K: I thought Cosmo was going to be glamourous and the interview was just jeans and a sweater, I pictured Devil Wears Prada but it’s a lot more laid-back. I could wear Converses as long as I looked somewhat cute it was fine. At the photo shoots it was really interesting to see how many outfits need to be brought out; the amount of outfits and jewelry and shoes that are needed is ridiculous! They’ll change outfits a bunch of times for just one shot and it’s like the whole Fashion Closet is there. It’s also interesting seeing the makeup artist, the fashion stylist, and the hairstylist all working together to create a cohesive look. The company has changed a lot since I was there two years ago because of a few major departmental changes.

At Rue La La I had more realistic expectations.  A lot of the people at Rue dressed really well, which was expected but nice for inspiration for my own closet. I became a little bargain crazy, and if anything, I was buying more because of all the promotions I was looking out for. It’s easy to say a $6000/$2000 is a bargain but it’s still $2000! Of course I justified it as “doing research.”

HF: Any great memories?
K: I got to meet Helen Gurley Brown, a feminist in the 60s who was pretty controversial with her views on the single woman and sex. As Editor-in-Chief for almost 40 years, she swapped out “the perfect housewife” articles in favor of the sassy and sexy single lady’s lifestyle articles, completely changing the way the magazine was run. She recently passed away in August, but I will always remember her turning to me in the elevator and going “Oh my god! You have gorgeous hair!” Since then, I’ve prized my hair as my best quality because the ultimate Cosmo girl, Helen Gurley Brown, gave me that compliment. I also had the privilege of meeting Kate White, former Editor-in-Chief of Cosmo, and it was so inspiring hearing all this wisdom from such a strong and successful woman. I also got to attend the iPad Launch Party where Pauly D was the DJ!

After my first week training at Rue, I was exhausted and going home. I got into the elevator, and there was a ridiculously peppy and friendly man already in there. He started asking me about my position at Rue and if I was enjoying it, and what I was learning. I honestly was starting to wonder why this guy wanted to know all this information. We talked for a little while longer, and as we were walking out of the elevator, I asked him what his position was at Rue, and he replied, “I’m the CEO.” My jaw dropped. I was slightly embarrassed but it’s a great story.

HF: What advice do you have for people who want a similar internship to yours?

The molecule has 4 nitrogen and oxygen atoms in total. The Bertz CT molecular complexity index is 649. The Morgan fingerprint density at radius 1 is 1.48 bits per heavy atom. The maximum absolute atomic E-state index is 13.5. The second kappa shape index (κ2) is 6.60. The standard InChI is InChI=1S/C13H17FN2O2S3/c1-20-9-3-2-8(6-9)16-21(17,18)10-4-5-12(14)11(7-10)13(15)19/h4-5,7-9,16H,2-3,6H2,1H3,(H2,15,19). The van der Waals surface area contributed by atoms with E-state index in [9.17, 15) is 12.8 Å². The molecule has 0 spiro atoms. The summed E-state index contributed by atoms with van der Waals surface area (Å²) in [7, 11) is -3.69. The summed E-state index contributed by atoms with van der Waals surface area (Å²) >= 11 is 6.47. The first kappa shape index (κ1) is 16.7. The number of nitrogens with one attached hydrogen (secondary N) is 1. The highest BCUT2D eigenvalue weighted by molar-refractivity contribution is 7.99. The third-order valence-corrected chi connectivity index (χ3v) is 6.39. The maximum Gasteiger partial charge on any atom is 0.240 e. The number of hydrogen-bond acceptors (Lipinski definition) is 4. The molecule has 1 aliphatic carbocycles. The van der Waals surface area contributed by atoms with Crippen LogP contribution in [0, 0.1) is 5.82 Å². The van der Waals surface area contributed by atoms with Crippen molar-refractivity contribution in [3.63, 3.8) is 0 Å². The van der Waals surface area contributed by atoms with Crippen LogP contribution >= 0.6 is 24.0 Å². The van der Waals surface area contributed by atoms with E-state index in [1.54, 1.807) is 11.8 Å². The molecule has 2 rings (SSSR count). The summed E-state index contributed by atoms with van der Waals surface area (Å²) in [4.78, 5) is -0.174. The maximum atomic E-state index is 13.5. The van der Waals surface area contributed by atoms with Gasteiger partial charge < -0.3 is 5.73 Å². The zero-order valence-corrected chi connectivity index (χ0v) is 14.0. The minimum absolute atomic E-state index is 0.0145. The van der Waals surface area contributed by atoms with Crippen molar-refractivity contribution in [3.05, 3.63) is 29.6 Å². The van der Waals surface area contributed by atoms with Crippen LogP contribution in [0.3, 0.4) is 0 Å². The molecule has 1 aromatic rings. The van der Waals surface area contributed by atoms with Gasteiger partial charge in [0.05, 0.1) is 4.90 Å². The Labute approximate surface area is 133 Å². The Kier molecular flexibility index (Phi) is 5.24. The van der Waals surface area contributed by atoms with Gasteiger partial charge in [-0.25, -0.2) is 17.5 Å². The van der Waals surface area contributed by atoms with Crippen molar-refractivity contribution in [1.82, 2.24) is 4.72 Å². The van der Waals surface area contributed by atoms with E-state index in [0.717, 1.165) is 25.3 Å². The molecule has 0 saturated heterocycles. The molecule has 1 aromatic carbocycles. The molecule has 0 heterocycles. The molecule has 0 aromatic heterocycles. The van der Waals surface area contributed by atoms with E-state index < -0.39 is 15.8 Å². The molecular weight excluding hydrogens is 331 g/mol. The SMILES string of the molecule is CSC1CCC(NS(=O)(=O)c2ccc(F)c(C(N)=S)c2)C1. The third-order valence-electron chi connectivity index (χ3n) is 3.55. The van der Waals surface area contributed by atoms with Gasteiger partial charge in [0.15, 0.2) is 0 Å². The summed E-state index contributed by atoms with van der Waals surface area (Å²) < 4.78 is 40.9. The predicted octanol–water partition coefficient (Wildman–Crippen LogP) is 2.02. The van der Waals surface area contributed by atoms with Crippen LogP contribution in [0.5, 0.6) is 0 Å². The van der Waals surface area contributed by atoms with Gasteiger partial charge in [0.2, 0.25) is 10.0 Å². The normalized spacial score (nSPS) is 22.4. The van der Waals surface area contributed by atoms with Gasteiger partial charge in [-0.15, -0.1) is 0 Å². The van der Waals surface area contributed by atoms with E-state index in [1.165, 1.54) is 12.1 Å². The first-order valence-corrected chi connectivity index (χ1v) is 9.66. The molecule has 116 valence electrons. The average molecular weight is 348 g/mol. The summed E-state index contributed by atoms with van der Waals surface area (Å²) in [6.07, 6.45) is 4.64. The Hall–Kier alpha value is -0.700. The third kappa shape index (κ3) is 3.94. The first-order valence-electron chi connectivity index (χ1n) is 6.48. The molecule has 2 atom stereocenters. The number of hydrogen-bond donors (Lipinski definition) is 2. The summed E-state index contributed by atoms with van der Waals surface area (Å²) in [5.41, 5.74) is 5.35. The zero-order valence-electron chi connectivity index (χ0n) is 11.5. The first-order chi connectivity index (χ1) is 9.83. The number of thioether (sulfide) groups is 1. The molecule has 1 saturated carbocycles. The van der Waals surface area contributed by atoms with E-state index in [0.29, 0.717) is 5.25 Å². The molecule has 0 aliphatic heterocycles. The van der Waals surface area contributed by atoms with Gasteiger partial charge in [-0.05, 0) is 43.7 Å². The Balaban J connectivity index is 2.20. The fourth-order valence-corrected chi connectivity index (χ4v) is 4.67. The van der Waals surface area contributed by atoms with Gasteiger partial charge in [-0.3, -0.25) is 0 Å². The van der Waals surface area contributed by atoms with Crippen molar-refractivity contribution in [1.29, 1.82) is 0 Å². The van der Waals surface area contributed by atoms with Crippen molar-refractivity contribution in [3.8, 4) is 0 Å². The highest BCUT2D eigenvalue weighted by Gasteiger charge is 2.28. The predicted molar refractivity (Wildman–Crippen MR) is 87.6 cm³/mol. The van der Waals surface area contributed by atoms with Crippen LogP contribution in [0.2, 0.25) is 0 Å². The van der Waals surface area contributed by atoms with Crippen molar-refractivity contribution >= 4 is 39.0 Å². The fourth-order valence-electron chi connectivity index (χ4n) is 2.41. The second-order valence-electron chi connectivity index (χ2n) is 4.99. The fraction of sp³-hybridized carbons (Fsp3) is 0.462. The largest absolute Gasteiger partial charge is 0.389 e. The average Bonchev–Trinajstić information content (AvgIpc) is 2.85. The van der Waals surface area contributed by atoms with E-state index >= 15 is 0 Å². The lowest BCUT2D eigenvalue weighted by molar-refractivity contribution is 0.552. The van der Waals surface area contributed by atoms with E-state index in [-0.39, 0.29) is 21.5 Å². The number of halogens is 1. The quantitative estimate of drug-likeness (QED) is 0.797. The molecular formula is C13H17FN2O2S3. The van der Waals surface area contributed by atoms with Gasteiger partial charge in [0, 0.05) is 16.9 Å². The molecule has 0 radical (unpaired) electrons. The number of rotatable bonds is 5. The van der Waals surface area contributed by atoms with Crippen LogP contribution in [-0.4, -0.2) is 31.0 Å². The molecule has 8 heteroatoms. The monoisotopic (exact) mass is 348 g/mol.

K: While job, or rather, co-op hunting, I’d say don’t ever doubt yourself. Don’t ever think you can’t get your dream internship, even if it’s your first! I had no retail or previous fashion experience before interviewing/interning at Cosmo besides the LIM and FIT classes. I had always loved reading Cosmo, and I started thinking BIG for my first co-op. I hadn’t even gotten on the train home from the interview with Cosmo, and I received an offer email!

Once you get the co-op, don’t be afraid to express your enthusiasm if you fall in love with something. For instance, I fell in love with prop-styling during one of the photo shoots, and I voiced that to my supervisor as well as the art director on the shoots. They started assigning me to those shoots (“Cooking with Katie” articles about food, cocktails, party ideas, etc.) and I learned so much. My coworkers even sent me off with a prop-styling book on my last day interning. Then I received a call to be the Productions Assistant on the shoots over the summer too. Good things lead to other great things!

And most importantly: NETWORK! Keep consistent contact with your coworkers: Facebook, Twitter, LinkedIn, email. You never know when someone might be looking for help or offering opportunities. Who knew that word of mouth was so important: “Oh you need someone for a job? Well I have a friend who did a great job at his/her internship while I was at_______. Super reliable. Here’s his/her information,” and there you go! And when I say consistent contact, I mean it. Find a funny link or interesting art or fashion blog that a coworker might like? Send it to them! No one wants to receive an email out of the blue from a previous intern who suddenly wants something. Be optimistic, open-minded, and learn not to take things personally.

What do you think of Katie’s co-ops? Tell us what you think in the comments!